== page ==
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Transitions from Education to Employment (TREE)
Third-party funded project
Project title Transitions from Education to Employment (TREE)
Principal Investigator(s) Imdorf, Christian
Jann, Ben
Becker, Rolf
Project Members Hupka-Brunner, Sandra
Koomen, Maarten
Meyer, Thomas
Müller, Barbara
Sacchi, Stefan
Von Rotz, Christina
Scharenberg, Katja
Organisation / Research unit Departement Gesellschaftswissenschaften / Sozialforschung und Methodologie (Bergman),
Departement Gesellschaftswissenschaften / Bildungssoziologie (Imdorf)
Project Website http://tree.unibas.ch/
Project start 01.04.2014
Probable end 31.05.2015
Status Completed
Abstract

 

TREE has moved to the University of Bern. See
https://tree.unibas.ch/fileadmin/tree/redaktion/docs/News_relocation_2014-12.pdf

TREE has moved to the University of Bern. Read more…

Transitions from Education to Employment (TREE) is a longitudinal survey of a Swiss school-leaver cohort, based on the sample of the Swiss PISA study in 2000, which includes PISA as a base survey and eight TREE panel waves. It covers an observation span of ten years. The database includes measures on cognitive and non-cognitive skills at the end of compulsory education, as well as detailed individual and contextual data on the entire phase of post-compulsory education and early labour market participation. The survey is conceptualized as a pluridisciplinary multi-user survey. The Scientific Use Files of TREE are intensively used by a multitude of researchers who investigate education and labour market pathways, as well as the psychosocial development of youth during the critical transition phase from compulsory education to employment and young adulthood. Some 150 data users, including education researchers, economists, psychologists, specialists in preventative medicine, and sociologists make TREE one of the five most intensely and widely used social scientific data infrastructures of Switzerland. A ninth follow-up survey wave of the PISA 2000/TREE cohort was conducted in 2014, as average cohort age reaches about 30. The start of a second cohort study of school leavers is scheduled for 2016 (TREE2). The continuation of the first longitudinal study with a further survey wave in 2014 extends the overall observation period of the cohort from ten to almost 15 years, from the end of compulsory education to the transition into middle age. In Switzerland, most young adults between 26 and 30 years of age consolidate Vocational education and training (VET) careers or transition from tertiary education into the labour market, and they begin to found families. By extending cohort observation to this age bracket, these processes can be analysed prospectively and longitudinally for the first time. Accordingly, it would enable researchers to take into account the cohort’s academic achievement, as well as cognitive and non-cognitive skills (PISA) at the end of compulsory school, previous educational and employment pathways, psycho-social development since compulsory school and a host of other contextual factors. The launch of a second longitudinal survey of school leavers (TREE2) in 2016 generates a dataset of post-compulsory education and labour market pathways representative of today’s school leavers. The survey is designed for maximum comparability with the first cohort TREE1. With this design, Switzerland will be one of the first non-Anglo-Saxon countries with a strong VET system and strong, early tracking during compulsory schooling to dispose of a school-to-work multi-cohort study available to the national and international scientific community. This opens a broad field of new research opportunities, especially with regard to cohort comparisons, analysing the changes of school-to-work transitions since 2000, thereby taking into account demographic, family, school, institutional and labour market context factors, as well as a host of education reforms implemented in Switzerland since 2000.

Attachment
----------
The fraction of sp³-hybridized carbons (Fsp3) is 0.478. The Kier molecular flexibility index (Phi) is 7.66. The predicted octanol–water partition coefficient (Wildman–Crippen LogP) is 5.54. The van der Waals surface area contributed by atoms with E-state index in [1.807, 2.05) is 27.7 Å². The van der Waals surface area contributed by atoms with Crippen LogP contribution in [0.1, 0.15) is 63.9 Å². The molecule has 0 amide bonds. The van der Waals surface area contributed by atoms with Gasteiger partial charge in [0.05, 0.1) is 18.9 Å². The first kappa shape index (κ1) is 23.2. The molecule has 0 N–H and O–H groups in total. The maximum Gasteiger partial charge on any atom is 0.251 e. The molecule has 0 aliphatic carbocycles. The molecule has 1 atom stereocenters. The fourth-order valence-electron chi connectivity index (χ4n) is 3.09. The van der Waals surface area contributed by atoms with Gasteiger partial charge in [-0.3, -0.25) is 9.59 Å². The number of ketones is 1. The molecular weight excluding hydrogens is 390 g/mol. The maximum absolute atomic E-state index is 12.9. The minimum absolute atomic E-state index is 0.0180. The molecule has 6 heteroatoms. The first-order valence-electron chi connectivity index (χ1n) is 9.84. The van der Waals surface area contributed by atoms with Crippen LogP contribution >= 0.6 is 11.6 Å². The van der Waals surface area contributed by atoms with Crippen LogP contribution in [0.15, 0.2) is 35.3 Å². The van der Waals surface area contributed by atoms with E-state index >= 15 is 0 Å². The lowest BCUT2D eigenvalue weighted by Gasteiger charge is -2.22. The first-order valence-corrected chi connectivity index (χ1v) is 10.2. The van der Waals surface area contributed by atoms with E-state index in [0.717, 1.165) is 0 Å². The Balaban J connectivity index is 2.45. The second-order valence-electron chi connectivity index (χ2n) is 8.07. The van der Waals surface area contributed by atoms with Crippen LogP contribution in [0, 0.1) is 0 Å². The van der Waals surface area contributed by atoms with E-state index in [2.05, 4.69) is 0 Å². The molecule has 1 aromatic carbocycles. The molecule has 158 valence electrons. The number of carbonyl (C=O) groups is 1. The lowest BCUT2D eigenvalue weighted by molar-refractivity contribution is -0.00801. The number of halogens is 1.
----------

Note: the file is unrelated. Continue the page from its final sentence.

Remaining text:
Keywords Transitions in youth, /post-compulsoroy) educational pathways, school-to-work transitions, labour market entry
Financed by Swiss National Science Foundation (SNSF)
   

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23/02/2024